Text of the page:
The European Commission has rejected giving businesses support to buy emergency generators in preparation for a possible energy crisis.
Kadri Simson, the body’s energy tsar, rebuffed suggestions that companies could be helped to purchase the equipment as this would go against the European Union’s “green” agenda.
“The Commission does not support the installation of generator sets for energy security if they are based on fossil fuel,” she said in response to a written question on the topic.
Instead, Simson argued that the bloc was expanding renewable-energy generation which, she claimed, would serve as a “shield” for households and businesses within the union.
“Despite the scarcity situation, the EU has not experienced blackouts,” she also insisted.
Simson was writing in response to a query by André Rougé, French MEP for Rassemblement National, who expressed concerns that many businesses across the bloc were now buying generators to avoid being hit by a possible spike in the cost of electricity.
“This medium-term solution is already being used in some overseas communities, including in French Polynesia, as a way of coping with frequent power cuts,” he said.
National governments within the EU have previously encouraged businesses to take such measures, with Germany’s ruling coalition advising companies last year to buy emergency generators in preparation for a possible “shortage of gas and electricity” in the wake of Russia’s war with Ukraine.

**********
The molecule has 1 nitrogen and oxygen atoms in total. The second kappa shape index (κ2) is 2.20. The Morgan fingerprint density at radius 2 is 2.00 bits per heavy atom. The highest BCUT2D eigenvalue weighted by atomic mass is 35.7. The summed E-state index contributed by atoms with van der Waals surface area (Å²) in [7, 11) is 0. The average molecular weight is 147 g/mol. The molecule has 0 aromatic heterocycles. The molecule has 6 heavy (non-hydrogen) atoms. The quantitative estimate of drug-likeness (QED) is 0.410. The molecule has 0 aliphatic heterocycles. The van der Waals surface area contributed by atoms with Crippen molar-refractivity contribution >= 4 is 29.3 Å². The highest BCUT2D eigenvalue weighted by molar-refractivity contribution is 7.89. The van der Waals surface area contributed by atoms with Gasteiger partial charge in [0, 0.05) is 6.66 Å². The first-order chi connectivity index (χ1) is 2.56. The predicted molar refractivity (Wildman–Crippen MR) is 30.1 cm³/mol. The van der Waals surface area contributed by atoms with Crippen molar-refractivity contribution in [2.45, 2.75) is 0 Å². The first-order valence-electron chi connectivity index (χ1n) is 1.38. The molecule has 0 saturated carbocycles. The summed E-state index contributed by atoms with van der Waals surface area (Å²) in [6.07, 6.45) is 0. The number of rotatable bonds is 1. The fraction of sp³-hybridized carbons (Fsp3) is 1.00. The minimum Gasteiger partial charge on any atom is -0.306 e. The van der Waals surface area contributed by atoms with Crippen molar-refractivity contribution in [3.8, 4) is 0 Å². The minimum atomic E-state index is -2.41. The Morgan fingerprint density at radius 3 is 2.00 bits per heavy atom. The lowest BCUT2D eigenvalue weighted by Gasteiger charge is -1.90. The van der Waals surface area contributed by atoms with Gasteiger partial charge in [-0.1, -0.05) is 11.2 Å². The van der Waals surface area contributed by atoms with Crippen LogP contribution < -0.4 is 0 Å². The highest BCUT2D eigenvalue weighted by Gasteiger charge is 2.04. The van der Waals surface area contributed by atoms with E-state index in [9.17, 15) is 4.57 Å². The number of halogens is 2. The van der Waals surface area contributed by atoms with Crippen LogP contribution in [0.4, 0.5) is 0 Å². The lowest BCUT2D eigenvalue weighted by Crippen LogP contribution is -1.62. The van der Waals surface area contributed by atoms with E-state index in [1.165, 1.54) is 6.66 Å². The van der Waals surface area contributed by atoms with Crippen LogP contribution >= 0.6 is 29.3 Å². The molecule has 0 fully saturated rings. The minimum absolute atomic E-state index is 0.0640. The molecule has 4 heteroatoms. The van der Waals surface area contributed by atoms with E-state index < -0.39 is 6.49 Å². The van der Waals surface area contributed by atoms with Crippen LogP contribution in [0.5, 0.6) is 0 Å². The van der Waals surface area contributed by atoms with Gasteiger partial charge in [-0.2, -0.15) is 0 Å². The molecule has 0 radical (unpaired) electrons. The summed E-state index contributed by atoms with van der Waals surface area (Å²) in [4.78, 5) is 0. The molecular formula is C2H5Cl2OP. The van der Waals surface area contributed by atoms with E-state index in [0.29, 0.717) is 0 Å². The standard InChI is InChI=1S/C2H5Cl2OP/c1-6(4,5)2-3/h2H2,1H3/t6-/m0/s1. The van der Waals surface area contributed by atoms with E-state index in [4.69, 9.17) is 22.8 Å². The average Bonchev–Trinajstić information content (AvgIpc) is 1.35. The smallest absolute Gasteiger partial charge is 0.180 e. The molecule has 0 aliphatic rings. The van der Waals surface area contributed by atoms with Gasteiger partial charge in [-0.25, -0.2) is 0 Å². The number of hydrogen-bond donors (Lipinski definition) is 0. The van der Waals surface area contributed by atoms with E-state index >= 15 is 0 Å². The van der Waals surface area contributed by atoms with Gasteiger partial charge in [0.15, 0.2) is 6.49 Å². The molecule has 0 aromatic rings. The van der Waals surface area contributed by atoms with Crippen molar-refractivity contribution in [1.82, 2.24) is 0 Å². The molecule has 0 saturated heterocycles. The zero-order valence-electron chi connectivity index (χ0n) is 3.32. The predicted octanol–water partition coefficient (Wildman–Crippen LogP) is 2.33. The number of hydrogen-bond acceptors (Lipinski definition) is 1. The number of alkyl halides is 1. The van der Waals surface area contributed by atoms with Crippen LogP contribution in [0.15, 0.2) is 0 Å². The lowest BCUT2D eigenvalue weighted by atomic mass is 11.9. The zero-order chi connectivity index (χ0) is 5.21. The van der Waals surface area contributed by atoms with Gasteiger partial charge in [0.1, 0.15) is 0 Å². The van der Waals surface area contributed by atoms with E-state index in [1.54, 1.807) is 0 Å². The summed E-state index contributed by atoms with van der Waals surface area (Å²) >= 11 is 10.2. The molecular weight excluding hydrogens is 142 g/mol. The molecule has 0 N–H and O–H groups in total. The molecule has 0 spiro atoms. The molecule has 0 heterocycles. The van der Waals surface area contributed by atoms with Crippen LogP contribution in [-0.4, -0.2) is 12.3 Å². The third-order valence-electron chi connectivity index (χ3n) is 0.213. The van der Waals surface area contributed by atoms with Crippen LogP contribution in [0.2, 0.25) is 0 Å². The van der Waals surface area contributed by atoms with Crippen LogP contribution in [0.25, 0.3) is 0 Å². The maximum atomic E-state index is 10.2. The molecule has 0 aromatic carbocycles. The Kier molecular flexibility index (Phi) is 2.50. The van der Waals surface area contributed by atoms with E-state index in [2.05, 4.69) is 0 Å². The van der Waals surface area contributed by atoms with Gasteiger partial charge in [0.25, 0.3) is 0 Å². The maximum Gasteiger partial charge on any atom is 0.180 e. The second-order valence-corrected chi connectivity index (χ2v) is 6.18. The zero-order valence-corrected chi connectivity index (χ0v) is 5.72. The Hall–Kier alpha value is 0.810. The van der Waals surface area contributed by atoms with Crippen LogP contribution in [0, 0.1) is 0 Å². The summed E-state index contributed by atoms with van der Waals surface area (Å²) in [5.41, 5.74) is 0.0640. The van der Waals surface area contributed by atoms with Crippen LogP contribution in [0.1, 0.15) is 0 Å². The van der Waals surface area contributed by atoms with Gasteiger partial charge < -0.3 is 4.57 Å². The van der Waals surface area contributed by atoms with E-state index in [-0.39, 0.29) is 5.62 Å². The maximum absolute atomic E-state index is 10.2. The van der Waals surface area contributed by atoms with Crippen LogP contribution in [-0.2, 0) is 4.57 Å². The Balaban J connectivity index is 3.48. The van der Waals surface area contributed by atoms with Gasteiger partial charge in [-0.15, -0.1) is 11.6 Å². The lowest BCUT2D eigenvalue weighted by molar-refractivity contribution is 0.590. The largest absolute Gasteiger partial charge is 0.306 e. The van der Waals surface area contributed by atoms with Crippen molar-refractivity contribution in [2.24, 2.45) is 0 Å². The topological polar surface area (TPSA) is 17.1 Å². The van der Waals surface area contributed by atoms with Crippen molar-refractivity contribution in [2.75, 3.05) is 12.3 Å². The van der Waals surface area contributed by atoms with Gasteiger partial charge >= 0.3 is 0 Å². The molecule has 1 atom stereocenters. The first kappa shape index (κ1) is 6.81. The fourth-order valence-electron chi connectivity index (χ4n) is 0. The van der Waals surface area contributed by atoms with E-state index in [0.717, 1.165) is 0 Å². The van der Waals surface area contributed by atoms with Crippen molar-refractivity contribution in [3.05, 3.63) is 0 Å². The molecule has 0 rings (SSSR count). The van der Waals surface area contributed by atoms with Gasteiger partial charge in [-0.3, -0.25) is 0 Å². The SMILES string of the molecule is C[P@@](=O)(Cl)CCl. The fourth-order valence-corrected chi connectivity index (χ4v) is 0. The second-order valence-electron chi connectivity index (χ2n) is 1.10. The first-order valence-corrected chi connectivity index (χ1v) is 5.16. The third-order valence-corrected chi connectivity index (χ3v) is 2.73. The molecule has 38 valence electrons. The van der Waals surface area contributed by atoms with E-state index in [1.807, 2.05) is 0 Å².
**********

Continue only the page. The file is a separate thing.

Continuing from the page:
“Equipping with emergency-power generators is particularly recommended for operators of critical infrastructure,” former German economics secretary Patrick Graichen remarked.
Problems with the EU-wide supply of energy have continued into this year, with reports that gas production in Australia could be disrupted by industrial action, causing prices in the bloc to spike by 40 per cent.
Experts are particularly concerned regarding the coming winter, with the EU facing the possibility of disruptions if sufficiently cold weather is combined with further problems regarding fossil-fuel imports.
“It comes down to the winter we have, which is unknown at the moment,” commodities expert Callum Macpherson said, describing Europe as a whole as facing “significant tail risks”.
There are no conventional fishing-trawler engines currently in existence that can effectively comply with the European Union’s new “green” energy scheme, a French MEP has claimed. https://t.co/tY92TwwQcW
— Brussels Signal (@brusselssignal) August 9, 2023